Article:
This book is a modern day re-telling of William Shakespeare's Hamlet, but from Ophelia's point of view. This book contains everything you want in a novel: drama, wealth, royalty, betrayal, and intrigue. The story is told three different ways. The first is Ophelia's narration, which she claims is the complete truth. The second a description of a TV interview between Ophelia and a talk show host named Zara. The third is a transcript from when the DDI (Denmark Department of Investigation) questions Ophelia. I liked the way Ray uses the three different stories to relate the happenings in the castle as the King dies, Hamlet goes crazy, and Ophelia's life crumbles. From Ophelia's three versions of what happened the reader can see just how bendable the truth is. It left me wondering, with all of the madness going on among the royals, what really did happen. Falling for Hamlet was well written, and had a reasonably uplifting ending, considering that it is based in one of Shakespeare's tragedies.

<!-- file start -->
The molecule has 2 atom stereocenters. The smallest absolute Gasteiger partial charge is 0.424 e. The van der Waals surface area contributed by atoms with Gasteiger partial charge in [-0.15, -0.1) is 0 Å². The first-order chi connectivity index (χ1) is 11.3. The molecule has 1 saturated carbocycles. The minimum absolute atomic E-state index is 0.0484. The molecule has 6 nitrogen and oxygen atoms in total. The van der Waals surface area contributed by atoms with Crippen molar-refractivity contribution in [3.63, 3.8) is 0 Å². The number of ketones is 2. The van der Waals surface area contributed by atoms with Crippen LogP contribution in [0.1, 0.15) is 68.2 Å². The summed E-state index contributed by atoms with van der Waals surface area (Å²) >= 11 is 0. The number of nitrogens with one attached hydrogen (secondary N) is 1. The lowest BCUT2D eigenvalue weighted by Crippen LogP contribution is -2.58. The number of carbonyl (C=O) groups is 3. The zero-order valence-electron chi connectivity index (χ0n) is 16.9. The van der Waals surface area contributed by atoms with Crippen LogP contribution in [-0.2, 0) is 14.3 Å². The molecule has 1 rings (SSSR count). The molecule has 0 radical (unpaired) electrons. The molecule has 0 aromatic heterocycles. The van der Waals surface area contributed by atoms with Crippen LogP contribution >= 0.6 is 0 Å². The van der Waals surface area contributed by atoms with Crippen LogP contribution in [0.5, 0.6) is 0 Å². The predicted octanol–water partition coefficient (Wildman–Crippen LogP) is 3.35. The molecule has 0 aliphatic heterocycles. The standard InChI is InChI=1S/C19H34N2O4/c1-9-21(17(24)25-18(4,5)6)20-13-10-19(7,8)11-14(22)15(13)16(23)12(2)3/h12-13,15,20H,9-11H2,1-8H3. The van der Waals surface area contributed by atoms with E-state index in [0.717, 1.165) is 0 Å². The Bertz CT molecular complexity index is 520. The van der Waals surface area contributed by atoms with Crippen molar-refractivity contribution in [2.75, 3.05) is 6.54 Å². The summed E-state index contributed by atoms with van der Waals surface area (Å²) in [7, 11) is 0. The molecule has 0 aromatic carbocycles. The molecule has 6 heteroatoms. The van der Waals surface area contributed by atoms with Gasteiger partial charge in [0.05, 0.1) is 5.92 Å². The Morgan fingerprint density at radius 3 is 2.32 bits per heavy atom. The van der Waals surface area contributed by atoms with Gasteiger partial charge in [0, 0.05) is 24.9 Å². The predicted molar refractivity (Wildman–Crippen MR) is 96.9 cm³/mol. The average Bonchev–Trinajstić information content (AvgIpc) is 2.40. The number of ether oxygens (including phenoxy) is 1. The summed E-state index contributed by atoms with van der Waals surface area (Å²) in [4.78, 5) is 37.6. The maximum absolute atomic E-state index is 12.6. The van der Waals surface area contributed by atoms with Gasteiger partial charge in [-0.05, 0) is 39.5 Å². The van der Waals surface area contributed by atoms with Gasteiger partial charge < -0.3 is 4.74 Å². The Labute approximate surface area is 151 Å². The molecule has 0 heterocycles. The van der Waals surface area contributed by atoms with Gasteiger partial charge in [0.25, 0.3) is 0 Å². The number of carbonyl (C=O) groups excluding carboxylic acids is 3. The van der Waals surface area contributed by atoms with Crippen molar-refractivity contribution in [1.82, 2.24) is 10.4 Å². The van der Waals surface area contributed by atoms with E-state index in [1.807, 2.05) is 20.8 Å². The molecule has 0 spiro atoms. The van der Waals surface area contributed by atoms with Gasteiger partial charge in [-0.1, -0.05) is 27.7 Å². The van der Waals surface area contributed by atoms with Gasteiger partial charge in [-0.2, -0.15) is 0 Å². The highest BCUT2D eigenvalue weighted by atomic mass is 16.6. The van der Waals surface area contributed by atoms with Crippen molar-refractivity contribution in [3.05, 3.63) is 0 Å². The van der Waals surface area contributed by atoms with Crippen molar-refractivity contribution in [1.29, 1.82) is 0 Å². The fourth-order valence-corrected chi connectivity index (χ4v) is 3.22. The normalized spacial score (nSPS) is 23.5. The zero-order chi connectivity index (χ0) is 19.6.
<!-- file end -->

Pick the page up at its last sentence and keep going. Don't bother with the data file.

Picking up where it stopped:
I would describe this book as a hamburger. When I picked it up, it could have been really great, pretty awful, or anything in between. Like any burger, there was a lot of potential. Happily for me, it turned out to be very similar to a burger I had at the Q in Jackson Hole, WY. It was big and juicy, filled with crunchy lettuce, mildly spicy ketchup, and came with a large side of fries. It was filling, very good, and I couldn't put it down. However, it made my stomach ache for a while, because I was so full. Falling for Hamlet was the same way, I couldn't put it down, but at the end my insides were aching from the tragedies. I also felt a bit empty at the end, because there wasn't a character who I could hold on to, who was really fine at the end. The end lacked a catharsis.
I would rate this a 3.5 or maybe a 4. If you like a darker version of fluffy chick-lit, then this is for you, because it combines stupid teenage girls and their boyfriends with death and unbelievable heartbreak.